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4/23/2004



Rail News: Rail Industry Trends

CSXT machinist wins AAR Chafee Award


CSX Transportation machinist Russell Glidden became the railroad's fourth winner of the Association of American Railroads' John H. Chafee Environmental Award, presented annually by the American Association of Railroads.

Glidden was honored for his management of a wastewater treatment facility located within CSXT's Avon, Ind., yard — work that turned a storm water pond into a wildlife sanctuary.

"On his own initiative and at his own expense, Russ secured his wastewater treatment licensing," said AAR President and CEO Edward Hamberger in a prepared statement. "He then used his expertise to improve the facility's operation during a system upgrade. In fact, the 8 million gallon storm water pond he manages has become so successful under his supervision that it has developed into a wildlife haven."

The Chafee Award is named after U.S. Sen. Lincoln Chafee's (R-RI) late father, who promoted the environmental advantages of rail transportation. AAR presents the award in recognition of an individual railroad employee who has demonstrated outstanding environmental awareness and responsibility.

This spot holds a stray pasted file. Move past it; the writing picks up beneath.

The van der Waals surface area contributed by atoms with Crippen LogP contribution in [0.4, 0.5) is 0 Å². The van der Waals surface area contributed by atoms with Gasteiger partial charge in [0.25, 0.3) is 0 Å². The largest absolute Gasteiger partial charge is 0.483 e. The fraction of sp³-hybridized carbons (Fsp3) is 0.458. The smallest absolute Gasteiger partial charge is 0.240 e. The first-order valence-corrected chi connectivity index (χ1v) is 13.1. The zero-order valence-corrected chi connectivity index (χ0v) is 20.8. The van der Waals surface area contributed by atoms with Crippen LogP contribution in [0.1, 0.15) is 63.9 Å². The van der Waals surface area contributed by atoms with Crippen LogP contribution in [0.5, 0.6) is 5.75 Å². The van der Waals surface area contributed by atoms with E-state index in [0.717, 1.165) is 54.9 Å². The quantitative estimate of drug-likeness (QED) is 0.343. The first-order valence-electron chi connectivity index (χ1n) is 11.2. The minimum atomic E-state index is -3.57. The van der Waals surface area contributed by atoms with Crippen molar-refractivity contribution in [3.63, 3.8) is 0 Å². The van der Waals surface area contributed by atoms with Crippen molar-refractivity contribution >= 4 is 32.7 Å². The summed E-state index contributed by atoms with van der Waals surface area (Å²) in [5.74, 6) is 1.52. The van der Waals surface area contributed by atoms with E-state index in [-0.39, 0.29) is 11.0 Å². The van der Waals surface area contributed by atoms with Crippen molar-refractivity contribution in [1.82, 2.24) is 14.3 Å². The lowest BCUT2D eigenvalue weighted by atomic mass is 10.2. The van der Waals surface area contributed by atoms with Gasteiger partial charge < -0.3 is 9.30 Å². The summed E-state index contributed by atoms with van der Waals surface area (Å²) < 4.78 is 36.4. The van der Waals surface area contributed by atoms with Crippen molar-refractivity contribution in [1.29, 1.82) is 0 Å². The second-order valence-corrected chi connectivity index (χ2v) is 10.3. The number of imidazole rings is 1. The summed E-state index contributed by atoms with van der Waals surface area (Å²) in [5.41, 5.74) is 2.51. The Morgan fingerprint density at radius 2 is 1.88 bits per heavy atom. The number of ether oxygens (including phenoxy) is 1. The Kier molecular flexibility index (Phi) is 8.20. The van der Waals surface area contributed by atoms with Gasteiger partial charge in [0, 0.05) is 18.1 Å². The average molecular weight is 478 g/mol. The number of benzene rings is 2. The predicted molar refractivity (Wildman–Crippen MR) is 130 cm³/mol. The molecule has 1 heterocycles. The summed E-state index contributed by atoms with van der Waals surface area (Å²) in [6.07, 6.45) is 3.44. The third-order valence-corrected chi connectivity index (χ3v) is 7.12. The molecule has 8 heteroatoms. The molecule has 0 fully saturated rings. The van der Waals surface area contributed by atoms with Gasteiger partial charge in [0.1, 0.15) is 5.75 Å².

"Russ represents the best of our employees, and the environmental consciousness that CSXT strives to achieve," said Ellen Fitzsimmons, CSX Corp. senior vice president for law and public affairs. "His leadership in managing our wastewater treatment system at Avon Yard is exemplary and a model for our system."

Glidden conducts training for environmental certification for mechanical and engineering employees, and presents homeland security training in the area of environmental hazardous materials safety.

CSXT's three other award winners are Robert Toms (2002), mechanical superintendent with CSXT at Huntington, W.Va., recognized while working at Avon Yard for his dedication to the CSXT Hazmat Sentinel program and environmental emergency training for local first-response teams; Ted Stewart (2001), mechanical systems engineer, honored for his co-design of the nationally acclaimed Auxiliary Power Unit and for promoting the fuel-saving device as a model for the railroad industry; and Mike Bethge (1999), locomotive engineer, recognized for hazardous materials planning and response and instrumental involvement in promoting environmental compliance.


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